(Updates to add judge’s comments in third paragraph.)
July 25 (Bloomberg) -- An anti-coal activist in Australia whose fake news release knocked more than A$300 million ($282 million) off Whitehaven Coal Ltd.’s market value escaped a prison term today, receiving a 20-month suspended sentence.
Jonathan Moylan pleaded guilty in May to releasing a false statement claiming Australia & New Zealand Banking Group Ltd. had terminated a A$1.2 billion loan to Whitehaven on environmental grounds. The stock fell as much as 8.8 percent after news outlets published the release on Jan. 7 last year, and closed 0.6 percent lower after it was revealed to be a hoax.
“The market was manipulated,” New South Wales Supreme Court Justice David Davies said today in Sydney.
While investors lost money, Moylan, 26, didn’t carry out the hoax for personal financial gain and hadn’t been previously convicted of a serious offense, Davies said. Moylan was told he must stay out of trouble for two years and pay a A$1,000 bond.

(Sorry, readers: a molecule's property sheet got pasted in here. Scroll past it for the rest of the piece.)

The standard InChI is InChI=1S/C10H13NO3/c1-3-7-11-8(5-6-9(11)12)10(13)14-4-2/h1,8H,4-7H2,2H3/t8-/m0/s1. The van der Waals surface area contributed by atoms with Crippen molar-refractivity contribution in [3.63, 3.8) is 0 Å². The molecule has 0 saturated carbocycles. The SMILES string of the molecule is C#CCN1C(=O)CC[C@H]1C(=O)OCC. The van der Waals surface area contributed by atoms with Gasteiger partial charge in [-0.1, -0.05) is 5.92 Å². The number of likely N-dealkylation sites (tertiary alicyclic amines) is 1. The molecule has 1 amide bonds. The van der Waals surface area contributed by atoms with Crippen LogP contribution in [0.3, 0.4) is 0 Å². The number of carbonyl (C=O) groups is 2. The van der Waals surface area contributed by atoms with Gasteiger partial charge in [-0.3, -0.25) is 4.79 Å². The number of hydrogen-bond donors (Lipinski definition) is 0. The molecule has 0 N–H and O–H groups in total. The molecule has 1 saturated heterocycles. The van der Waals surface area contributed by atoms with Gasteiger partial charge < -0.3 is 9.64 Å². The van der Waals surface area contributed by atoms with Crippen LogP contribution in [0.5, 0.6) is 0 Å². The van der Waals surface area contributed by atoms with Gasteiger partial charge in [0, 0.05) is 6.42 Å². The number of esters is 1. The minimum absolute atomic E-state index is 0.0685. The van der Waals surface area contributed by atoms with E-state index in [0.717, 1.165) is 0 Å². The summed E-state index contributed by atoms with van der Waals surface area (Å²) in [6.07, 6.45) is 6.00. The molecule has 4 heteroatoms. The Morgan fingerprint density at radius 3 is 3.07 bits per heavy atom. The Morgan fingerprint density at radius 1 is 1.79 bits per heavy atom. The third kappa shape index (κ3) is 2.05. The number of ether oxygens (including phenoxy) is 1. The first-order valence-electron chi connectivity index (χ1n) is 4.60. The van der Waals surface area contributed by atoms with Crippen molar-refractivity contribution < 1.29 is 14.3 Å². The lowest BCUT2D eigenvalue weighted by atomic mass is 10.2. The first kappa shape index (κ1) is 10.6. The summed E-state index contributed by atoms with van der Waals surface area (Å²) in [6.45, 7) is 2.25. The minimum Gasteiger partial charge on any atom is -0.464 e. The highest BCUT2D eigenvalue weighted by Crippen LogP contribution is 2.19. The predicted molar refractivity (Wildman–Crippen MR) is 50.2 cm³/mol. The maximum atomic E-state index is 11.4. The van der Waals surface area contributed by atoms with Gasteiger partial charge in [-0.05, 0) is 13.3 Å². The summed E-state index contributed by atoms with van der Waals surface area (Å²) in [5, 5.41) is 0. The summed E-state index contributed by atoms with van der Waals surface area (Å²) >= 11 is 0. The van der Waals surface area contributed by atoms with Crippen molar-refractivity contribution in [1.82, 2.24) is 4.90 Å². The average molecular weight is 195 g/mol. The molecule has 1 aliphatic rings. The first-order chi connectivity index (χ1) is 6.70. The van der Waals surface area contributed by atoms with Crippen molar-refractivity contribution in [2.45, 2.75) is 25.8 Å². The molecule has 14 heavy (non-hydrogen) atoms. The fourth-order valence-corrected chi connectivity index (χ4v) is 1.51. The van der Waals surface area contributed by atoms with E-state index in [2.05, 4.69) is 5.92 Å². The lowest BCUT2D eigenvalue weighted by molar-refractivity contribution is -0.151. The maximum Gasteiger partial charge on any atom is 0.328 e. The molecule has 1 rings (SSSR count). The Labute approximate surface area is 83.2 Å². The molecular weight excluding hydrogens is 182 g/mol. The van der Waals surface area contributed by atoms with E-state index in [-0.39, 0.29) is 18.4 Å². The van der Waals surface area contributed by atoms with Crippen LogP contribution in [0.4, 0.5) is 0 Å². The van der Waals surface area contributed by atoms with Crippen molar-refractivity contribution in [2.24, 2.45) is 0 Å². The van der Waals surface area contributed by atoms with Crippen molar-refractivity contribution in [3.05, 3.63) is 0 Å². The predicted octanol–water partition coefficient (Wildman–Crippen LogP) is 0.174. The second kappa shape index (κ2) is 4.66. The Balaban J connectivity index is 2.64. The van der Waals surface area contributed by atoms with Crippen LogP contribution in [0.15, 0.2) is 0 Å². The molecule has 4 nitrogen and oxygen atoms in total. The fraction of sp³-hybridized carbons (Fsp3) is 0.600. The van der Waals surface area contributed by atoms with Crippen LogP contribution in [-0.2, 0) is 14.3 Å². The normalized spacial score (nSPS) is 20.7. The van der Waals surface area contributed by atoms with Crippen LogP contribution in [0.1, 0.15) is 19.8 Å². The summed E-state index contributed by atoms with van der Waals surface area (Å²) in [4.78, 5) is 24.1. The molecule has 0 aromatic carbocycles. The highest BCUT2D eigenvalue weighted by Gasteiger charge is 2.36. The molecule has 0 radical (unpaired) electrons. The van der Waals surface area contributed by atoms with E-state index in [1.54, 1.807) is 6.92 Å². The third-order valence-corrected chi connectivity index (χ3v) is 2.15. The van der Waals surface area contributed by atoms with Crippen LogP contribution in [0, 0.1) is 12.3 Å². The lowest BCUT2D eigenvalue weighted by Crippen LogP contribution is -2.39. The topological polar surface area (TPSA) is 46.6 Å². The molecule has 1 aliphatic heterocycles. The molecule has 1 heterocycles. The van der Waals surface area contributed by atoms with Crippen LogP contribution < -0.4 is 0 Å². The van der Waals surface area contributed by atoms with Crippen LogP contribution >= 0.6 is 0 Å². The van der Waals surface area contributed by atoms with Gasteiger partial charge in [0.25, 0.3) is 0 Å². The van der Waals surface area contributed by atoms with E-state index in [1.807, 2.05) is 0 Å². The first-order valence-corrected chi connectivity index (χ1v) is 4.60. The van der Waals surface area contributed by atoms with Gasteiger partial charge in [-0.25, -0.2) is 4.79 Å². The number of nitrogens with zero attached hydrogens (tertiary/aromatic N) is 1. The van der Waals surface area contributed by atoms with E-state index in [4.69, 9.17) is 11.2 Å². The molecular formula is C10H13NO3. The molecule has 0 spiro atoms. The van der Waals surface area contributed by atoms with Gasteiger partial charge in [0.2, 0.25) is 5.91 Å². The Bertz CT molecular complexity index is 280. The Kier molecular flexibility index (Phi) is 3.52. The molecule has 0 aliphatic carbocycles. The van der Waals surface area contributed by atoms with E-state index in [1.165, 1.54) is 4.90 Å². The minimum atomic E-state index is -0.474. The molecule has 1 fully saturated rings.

Moylan had faced a maximum penalty of 10 years in prison and a fine of as much as A$765,000, according to the Australian Securities and Investments Commission.
Environmental activists rallied behind Moylan and his group, Frontline Action on Coal, which is campaigning against Whitehaven’s Maules Creek mine, the largest coal mine under construction in Australia. Supporters waited outside the court today carrying banners with the messages “No New Coal” and “Justice for Jonathan Moylan.”
“Confidence in the honesty and integrity of the financial markets is of the utmost importance,” ASIC Commissioner Cathie Armour said in a statement on the regulator’s website. “ASIC will not hesitate to enforce the law to ensure investors are protected and the integrity of the market is maintained.”
Maules Creek, about 400 kilometers (250 miles) northwest of Sydney in the grain-growing Liverpool Plains region of the state of New South Wales, is on schedule for first export in March, the company said July 15.